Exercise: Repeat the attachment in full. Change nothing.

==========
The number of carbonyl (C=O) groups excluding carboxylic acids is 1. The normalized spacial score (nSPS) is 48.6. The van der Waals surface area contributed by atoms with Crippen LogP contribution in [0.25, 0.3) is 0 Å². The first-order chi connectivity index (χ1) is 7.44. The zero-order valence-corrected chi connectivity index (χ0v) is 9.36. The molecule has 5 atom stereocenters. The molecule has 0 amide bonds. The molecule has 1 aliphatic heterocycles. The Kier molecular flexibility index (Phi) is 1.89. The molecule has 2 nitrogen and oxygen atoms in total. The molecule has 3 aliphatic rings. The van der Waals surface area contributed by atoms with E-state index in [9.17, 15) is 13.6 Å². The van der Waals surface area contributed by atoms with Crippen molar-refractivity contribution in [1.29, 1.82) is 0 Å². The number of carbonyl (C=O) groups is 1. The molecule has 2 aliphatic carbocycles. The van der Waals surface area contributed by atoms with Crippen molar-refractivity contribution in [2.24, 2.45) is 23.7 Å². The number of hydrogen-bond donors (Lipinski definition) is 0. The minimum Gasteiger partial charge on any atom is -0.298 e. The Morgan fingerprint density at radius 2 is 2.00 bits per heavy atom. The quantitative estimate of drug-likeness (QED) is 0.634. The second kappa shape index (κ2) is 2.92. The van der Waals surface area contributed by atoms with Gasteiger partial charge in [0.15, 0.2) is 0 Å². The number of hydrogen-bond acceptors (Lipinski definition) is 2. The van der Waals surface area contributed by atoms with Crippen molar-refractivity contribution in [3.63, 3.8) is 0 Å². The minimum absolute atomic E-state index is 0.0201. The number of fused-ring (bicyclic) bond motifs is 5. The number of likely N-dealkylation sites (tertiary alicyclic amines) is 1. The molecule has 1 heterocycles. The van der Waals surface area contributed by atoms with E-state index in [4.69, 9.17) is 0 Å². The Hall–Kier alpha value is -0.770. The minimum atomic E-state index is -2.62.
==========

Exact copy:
The number of carbonyl (C=O) groups excluding carboxylic acids is 1. The normalized spacial score (nSPS) is 48.6. The van der Waals surface area contributed by atoms with Crippen LogP contribution in [0.25, 0.3) is 0 Å². The first-order chi connectivity index (χ1) is 7.44. The zero-order valence-corrected chi connectivity index (χ0v) is 9.36. The molecule has 5 atom stereocenters. The molecule has 0 amide bonds. The molecule has 1 aliphatic heterocycles. The Kier molecular flexibility index (Phi) is 1.89. The molecule has 2 nitrogen and oxygen atoms in total. The molecule has 3 aliphatic rings. The van der Waals surface area contributed by atoms with E-state index in [9.17, 15) is 13.6 Å². The van der Waals surface area contributed by atoms with Crippen molar-refractivity contribution in [1.29, 1.82) is 0 Å². The number of carbonyl (C=O) groups is 1. The molecule has 2 aliphatic carbocycles. The van der Waals surface area contributed by atoms with Crippen molar-refractivity contribution in [2.24, 2.45) is 23.7 Å². The number of hydrogen-bond donors (Lipinski definition) is 0. The minimum Gasteiger partial charge on any atom is -0.298 e. The Morgan fingerprint density at radius 2 is 2.00 bits per heavy atom. The quantitative estimate of drug-likeness (QED) is 0.634. The second kappa shape index (κ2) is 2.92. The van der Waals surface area contributed by atoms with Gasteiger partial charge in [0.15, 0.2) is 0 Å². The number of hydrogen-bond acceptors (Lipinski definition) is 2. The van der Waals surface area contributed by atoms with Crippen molar-refractivity contribution in [3.63, 3.8) is 0 Å². The minimum absolute atomic E-state index is 0.0201. The number of fused-ring (bicyclic) bond motifs is 5. The number of likely N-dealkylation sites (tertiary alicyclic amines) is 1. The molecule has 1 heterocycles. The van der Waals surface area contributed by atoms with E-state index in [4.69, 9.17) is 0 Å². The Hall–Kier alpha value is -0.770. The minimum atomic E-state index is -2.62.